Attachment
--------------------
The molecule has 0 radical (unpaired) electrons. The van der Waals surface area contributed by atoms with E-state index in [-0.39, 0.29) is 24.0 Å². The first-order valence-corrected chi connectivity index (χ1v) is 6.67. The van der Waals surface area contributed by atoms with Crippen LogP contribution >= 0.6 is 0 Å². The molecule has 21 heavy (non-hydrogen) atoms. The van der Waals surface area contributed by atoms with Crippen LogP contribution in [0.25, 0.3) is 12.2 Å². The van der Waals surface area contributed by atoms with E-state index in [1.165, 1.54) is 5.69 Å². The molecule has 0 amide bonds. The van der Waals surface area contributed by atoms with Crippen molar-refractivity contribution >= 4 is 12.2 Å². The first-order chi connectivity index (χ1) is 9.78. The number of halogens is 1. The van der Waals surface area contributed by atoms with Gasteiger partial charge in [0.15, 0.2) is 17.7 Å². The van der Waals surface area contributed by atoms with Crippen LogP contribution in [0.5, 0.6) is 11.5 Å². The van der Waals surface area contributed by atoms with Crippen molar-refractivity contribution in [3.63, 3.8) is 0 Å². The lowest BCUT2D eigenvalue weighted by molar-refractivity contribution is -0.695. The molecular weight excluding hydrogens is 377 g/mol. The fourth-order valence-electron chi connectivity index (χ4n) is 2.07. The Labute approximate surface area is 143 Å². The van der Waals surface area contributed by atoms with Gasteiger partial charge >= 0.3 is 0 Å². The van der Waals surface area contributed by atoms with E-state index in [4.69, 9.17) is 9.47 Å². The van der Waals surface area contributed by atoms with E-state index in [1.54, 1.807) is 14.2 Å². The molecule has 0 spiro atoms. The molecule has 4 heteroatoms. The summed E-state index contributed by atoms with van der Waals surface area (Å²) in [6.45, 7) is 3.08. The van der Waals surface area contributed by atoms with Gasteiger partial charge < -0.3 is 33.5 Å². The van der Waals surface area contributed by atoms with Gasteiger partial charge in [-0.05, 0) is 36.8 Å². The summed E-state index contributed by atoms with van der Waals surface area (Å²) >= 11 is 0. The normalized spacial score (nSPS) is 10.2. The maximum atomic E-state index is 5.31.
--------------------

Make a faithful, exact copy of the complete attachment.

The molecule has 0 radical (unpaired) electrons. The van der Waals surface area contributed by atoms with E-state index in [-0.39, 0.29) is 24.0 Å². The first-order valence-corrected chi connectivity index (χ1v) is 6.67. The van der Waals surface area contributed by atoms with Crippen LogP contribution >= 0.6 is 0 Å². The molecule has 21 heavy (non-hydrogen) atoms. The van der Waals surface area contributed by atoms with Crippen LogP contribution in [0.25, 0.3) is 12.2 Å². The van der Waals surface area contributed by atoms with E-state index in [1.165, 1.54) is 5.69 Å². The molecule has 0 amide bonds. The van der Waals surface area contributed by atoms with Crippen molar-refractivity contribution >= 4 is 12.2 Å². The first-order chi connectivity index (χ1) is 9.78. The number of halogens is 1. The van der Waals surface area contributed by atoms with Gasteiger partial charge in [0.15, 0.2) is 17.7 Å². The van der Waals surface area contributed by atoms with Crippen LogP contribution in [0.5, 0.6) is 11.5 Å². The van der Waals surface area contributed by atoms with Crippen molar-refractivity contribution in [3.63, 3.8) is 0 Å². The lowest BCUT2D eigenvalue weighted by molar-refractivity contribution is -0.695. The molecular weight excluding hydrogens is 377 g/mol. The fourth-order valence-electron chi connectivity index (χ4n) is 2.07. The Labute approximate surface area is 143 Å². The van der Waals surface area contributed by atoms with Gasteiger partial charge >= 0.3 is 0 Å². The van der Waals surface area contributed by atoms with E-state index in [4.69, 9.17) is 9.47 Å². The van der Waals surface area contributed by atoms with E-state index in [1.54, 1.807) is 14.2 Å². The molecule has 0 spiro atoms. The molecule has 4 heteroatoms. The summed E-state index contributed by atoms with van der Waals surface area (Å²) in [6.45, 7) is 3.08. The van der Waals surface area contributed by atoms with Gasteiger partial charge < -0.3 is 33.5 Å². The van der Waals surface area contributed by atoms with Gasteiger partial charge in [-0.05, 0) is 36.8 Å². The summed E-state index contributed by atoms with van der Waals surface area (Å²) >= 11 is 0. The normalized spacial score (nSPS) is 10.2. The maximum atomic E-state index is 5.31.